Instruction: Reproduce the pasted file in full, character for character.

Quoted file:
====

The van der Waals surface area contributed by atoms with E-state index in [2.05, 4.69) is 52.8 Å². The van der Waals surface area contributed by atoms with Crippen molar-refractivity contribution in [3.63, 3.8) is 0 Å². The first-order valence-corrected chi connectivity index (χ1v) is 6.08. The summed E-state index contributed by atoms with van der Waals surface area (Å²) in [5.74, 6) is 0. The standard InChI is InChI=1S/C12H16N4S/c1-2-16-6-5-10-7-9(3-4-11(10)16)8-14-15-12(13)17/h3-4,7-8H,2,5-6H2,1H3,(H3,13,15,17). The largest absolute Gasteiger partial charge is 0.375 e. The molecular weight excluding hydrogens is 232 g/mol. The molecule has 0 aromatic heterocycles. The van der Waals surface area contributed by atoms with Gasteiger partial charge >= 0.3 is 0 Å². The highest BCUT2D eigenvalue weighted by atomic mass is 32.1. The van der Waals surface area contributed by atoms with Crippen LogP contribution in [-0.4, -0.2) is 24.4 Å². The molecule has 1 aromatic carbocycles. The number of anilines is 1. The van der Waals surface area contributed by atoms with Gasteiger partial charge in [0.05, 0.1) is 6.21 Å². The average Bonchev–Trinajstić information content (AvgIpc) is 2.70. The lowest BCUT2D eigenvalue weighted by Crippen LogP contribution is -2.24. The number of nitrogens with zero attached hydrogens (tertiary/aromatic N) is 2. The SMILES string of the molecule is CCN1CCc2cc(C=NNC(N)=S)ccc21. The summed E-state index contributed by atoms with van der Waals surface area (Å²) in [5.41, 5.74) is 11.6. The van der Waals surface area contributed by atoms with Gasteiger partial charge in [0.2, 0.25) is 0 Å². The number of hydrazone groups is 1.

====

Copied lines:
The van der Waals surface area contributed by atoms with E-state index in [2.05, 4.69) is 52.8 Å². The van der Waals surface area contributed by atoms with Crippen molar-refractivity contribution in [3.63, 3.8) is 0 Å². The first-order valence-corrected chi connectivity index (χ1v) is 6.08. The summed E-state index contributed by atoms with van der Waals surface area (Å²) in [5.74, 6) is 0. The standard InChI is InChI=1S/C12H16N4S/c1-2-16-6-5-10-7-9(3-4-11(10)16)8-14-15-12(13)17/h3-4,7-8H,2,5-6H2,1H3,(H3,13,15,17). The largest absolute Gasteiger partial charge is 0.375 e. The molecular weight excluding hydrogens is 232 g/mol. The molecule has 0 aromatic heterocycles. The van der Waals surface area contributed by atoms with Gasteiger partial charge >= 0.3 is 0 Å². The highest BCUT2D eigenvalue weighted by atomic mass is 32.1. The van der Waals surface area contributed by atoms with Crippen LogP contribution in [-0.4, -0.2) is 24.4 Å². The molecule has 1 aromatic carbocycles. The number of anilines is 1. The van der Waals surface area contributed by atoms with Gasteiger partial charge in [0.05, 0.1) is 6.21 Å². The average Bonchev–Trinajstić information content (AvgIpc) is 2.70. The lowest BCUT2D eigenvalue weighted by Crippen LogP contribution is -2.24. The number of nitrogens with zero attached hydrogens (tertiary/aromatic N) is 2. The SMILES string of the molecule is CCN1CCc2cc(C=NNC(N)=S)ccc21. The summed E-state index contributed by atoms with van der Waals surface area (Å²) in [5.41, 5.74) is 11.6. The van der Waals surface area contributed by atoms with Gasteiger partial charge in [0.2, 0.25) is 0 Å². The number of hydrazone groups is 1.